Just weeks after this Symposium, the White House announced on June 14 a new U.S. Strategy Toward Sub-Saharan Africa. Of the four pillars of U.S. policies, the one mentioned first is “Strengthen Democratic Institutions”. …. What is unusual about the democracy pillar are the bold commitments made. They are anchored to President Obama’s declaration in Accra, Ghana, in July 2009: “Africa does not need strongmen, it needs strong institutions.” The Strategy “commits the United States” to “challenging leaders whose actions threaten the credibility of democratic processes.”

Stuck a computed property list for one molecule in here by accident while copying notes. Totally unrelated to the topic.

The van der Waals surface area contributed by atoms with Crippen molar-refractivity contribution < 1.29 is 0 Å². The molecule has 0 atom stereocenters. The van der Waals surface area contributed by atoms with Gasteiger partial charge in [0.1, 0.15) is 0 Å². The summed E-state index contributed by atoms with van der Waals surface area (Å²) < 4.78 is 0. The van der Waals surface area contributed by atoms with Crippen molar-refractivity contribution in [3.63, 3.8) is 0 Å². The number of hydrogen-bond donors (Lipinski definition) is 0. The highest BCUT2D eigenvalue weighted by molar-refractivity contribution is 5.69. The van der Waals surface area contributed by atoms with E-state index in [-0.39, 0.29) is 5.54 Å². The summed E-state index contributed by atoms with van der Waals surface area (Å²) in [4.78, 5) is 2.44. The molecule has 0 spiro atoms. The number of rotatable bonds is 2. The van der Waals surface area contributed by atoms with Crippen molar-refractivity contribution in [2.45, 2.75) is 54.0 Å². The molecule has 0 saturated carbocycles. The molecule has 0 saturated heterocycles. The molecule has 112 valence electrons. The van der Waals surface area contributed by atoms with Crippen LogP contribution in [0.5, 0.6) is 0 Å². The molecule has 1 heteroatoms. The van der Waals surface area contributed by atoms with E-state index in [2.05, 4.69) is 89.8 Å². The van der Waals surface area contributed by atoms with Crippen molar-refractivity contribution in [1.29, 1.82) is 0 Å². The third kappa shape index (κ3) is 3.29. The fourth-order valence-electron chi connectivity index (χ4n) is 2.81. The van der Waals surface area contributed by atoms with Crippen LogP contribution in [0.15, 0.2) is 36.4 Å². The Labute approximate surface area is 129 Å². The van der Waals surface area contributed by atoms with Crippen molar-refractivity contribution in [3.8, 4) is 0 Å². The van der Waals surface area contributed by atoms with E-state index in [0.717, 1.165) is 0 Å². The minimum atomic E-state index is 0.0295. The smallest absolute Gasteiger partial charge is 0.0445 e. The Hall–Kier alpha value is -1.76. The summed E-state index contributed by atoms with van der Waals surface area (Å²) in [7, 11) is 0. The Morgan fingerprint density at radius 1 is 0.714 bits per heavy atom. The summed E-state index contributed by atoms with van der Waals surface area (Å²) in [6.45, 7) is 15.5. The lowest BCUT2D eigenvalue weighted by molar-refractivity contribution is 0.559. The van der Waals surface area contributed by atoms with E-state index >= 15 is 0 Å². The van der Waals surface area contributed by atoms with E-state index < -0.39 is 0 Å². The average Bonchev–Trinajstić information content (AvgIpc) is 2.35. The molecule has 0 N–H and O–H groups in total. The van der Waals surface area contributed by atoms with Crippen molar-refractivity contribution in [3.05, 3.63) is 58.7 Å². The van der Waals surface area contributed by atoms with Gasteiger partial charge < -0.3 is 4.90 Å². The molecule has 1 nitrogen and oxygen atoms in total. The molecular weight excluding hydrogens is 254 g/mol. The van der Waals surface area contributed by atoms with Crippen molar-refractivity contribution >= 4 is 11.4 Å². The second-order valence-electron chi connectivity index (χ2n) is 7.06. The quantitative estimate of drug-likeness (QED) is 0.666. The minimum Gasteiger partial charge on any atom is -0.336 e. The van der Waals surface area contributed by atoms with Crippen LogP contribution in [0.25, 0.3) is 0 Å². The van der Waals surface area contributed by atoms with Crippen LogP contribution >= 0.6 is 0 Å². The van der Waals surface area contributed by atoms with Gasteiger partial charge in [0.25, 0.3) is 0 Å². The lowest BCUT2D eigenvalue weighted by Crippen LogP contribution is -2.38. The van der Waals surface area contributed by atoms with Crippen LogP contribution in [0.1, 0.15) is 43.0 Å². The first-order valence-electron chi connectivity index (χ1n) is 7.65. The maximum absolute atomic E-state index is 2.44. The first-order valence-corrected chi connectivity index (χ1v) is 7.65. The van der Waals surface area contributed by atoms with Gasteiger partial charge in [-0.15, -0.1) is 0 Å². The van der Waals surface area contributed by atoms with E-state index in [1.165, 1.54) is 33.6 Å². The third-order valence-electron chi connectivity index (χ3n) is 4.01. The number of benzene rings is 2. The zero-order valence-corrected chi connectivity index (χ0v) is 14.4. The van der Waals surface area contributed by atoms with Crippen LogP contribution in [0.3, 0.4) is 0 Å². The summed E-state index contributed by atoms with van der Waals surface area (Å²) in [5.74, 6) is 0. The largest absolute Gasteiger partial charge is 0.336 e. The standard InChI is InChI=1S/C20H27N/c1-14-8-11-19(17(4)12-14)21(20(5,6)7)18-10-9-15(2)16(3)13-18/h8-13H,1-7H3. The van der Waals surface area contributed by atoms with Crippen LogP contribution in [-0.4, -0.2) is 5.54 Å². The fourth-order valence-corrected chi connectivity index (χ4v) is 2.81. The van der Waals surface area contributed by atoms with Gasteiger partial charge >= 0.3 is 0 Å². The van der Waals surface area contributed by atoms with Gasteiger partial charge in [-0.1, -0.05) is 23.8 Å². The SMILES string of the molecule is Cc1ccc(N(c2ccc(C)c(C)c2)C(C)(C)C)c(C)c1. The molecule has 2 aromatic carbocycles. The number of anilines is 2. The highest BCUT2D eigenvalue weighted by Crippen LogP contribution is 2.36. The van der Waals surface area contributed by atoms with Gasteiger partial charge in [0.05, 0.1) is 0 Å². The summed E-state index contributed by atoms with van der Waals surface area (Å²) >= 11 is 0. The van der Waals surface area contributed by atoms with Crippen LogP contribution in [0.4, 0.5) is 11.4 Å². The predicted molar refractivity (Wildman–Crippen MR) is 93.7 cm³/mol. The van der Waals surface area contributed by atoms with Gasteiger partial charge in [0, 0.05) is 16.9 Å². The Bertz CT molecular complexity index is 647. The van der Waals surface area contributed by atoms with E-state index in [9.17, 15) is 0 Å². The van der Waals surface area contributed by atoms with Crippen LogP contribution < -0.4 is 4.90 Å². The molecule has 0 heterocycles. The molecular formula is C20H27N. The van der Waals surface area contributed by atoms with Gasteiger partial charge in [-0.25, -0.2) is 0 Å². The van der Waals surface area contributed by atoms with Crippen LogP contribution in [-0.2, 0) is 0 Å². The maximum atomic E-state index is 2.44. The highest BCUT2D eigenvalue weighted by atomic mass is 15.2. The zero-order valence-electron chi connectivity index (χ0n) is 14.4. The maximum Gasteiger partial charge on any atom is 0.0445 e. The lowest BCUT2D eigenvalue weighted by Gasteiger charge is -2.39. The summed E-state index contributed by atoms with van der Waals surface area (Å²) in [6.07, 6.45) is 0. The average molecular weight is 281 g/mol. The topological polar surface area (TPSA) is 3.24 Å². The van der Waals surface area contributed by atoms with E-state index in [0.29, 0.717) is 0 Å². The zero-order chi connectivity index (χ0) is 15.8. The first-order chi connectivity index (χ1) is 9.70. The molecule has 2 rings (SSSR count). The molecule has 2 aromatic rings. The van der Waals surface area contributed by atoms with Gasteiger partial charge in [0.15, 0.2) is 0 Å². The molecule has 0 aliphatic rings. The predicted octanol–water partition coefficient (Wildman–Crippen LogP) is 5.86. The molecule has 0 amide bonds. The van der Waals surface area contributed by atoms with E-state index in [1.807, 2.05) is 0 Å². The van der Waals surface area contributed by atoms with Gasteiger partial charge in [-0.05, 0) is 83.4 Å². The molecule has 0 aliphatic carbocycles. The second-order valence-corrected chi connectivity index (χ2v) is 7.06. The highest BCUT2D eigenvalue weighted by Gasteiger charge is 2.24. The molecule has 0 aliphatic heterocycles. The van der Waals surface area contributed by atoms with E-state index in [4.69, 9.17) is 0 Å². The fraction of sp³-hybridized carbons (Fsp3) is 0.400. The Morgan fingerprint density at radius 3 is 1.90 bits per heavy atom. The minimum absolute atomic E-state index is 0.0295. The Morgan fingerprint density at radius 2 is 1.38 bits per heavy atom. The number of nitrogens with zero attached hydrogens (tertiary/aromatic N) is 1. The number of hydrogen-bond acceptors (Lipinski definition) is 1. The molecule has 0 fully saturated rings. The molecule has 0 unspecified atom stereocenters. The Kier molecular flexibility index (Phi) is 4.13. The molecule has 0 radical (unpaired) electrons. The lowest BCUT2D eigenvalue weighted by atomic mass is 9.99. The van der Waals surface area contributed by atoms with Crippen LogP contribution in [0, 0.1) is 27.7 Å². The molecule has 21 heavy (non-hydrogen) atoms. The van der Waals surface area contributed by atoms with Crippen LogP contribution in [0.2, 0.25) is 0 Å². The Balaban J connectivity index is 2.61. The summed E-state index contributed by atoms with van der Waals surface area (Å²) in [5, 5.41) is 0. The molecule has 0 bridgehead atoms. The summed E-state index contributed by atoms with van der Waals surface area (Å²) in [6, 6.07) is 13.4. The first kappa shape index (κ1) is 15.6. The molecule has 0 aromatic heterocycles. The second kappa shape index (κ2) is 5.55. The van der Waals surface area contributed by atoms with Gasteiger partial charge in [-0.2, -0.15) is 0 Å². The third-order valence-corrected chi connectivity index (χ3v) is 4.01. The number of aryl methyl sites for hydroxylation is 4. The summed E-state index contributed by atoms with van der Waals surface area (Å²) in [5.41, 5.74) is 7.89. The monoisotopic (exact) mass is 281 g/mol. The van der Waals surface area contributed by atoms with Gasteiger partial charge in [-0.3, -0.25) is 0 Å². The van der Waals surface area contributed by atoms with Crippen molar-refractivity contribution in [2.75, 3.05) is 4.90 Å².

One month after the issuance of the U.S. Strategy, a remarkable article by Caryn Peiffer and Pierre Engelbert was published in the journal African Affairs. It is entitled, “Extraversion, Vulnerability to Donors, and Political Liberalization in Africa.” “Extraversion” is a concept earlier applied to Africa by British scholar, Christopher Clapham, to refer to the susceptibility of African countries, and especially governments, to external influence. Drawing on a wealth of empirical data, Peiffer and Englebert examine the impact of “extraversion” on political liberalization and democratization. They confirm what other researchers, included me, have written, namely, that “rapid improvements in democracy from 1989 to 1995” were “followed by overall stagnation”. Further, they contend that both initial transitions and subsequent democratic consolidation reflect the differing degrees of regime extraversion.